Teacher resources and professional development across the curriculum

Teacher professional development and classroom resources across the curriculum

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ConnectionsSession 06 OverviewTab atab btab ctab dtab eReference
Part A

Observing Student Connections
  Introduction | Investigating Functions | Problem Reflection #1 | Connecting to Logarithms | Problem Reflection #2 | Classroom Practice | Observe a Classroom | Your Journal


Think about the student work you just observed and reflect on the following questions. Once you've formulated an answer to each question, select "Show Answer" to see our response.

Question: How does this problem provide an opportunity to assess students' understanding of functions that are graphed using technology?

Show Answer
Sample Answer:
The students encounter the limitations of technology in terms of the number of significant digits that can be displayed. They become more aware of the importance of window size, since the graph behaves differently in various portions of the coordinate plane. Such considerations help students develop a more careful examination of the connections between various forms of representation.

Question: How does this problem entice students to informally consider limits?

Show Answer
Sample Answer:
The specific discussion about the x value when x = -100 leads students to consider the value of 2x and to engage in mathematical reasoning. Also, the rapid growth of y with positive x values encourages consideration of an expression that approaches a value of positive infinity as x takes on larger values.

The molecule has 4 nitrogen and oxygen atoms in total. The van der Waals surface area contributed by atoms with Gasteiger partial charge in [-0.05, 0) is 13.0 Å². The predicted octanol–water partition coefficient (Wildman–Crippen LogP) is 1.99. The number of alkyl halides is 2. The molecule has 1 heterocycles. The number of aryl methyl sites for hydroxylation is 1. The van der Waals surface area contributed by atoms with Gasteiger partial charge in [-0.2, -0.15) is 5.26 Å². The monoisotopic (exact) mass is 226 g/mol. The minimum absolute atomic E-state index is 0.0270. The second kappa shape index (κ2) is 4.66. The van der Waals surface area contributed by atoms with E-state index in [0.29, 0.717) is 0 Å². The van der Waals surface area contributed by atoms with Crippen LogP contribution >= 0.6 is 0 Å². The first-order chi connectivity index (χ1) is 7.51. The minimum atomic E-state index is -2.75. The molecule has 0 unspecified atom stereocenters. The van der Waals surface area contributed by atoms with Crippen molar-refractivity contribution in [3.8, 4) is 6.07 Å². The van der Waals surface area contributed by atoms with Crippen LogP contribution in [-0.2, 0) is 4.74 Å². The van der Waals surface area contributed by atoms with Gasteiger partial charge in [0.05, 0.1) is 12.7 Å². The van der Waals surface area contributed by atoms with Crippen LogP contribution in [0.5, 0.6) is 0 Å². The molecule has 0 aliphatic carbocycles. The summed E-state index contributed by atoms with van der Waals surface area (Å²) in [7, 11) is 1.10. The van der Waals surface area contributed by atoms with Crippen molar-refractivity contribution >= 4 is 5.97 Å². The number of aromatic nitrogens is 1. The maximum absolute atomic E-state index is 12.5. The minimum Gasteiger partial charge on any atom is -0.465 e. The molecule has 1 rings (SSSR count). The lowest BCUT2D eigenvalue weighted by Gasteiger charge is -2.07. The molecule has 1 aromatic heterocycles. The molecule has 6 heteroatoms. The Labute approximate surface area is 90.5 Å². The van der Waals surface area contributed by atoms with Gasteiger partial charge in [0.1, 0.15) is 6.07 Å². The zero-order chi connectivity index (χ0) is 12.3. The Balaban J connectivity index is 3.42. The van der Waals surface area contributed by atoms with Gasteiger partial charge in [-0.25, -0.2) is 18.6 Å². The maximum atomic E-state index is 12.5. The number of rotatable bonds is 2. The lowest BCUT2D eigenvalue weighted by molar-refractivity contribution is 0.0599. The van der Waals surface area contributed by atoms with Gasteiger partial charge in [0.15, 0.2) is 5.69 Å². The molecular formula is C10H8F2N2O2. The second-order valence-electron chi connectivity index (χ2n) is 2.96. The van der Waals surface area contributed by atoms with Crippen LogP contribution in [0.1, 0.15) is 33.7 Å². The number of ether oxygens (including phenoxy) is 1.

Question: How does this problem encourage the exploration of mathematical connections?

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Sample Answer:
Connections are made to simpler concepts, such as significant digits, the effects of rounding, and scientific notation, and to real-world examples. Students are introduced to future topics, such as limits and the rate of growth in an exponential function. Students connect graphical and algebraic solutions for y when given x = -100. They also discuss the meaning of linear function and use reasoning to establish that the portion of the graph that looks linear is not. Finally, they make connections to doubling functions.

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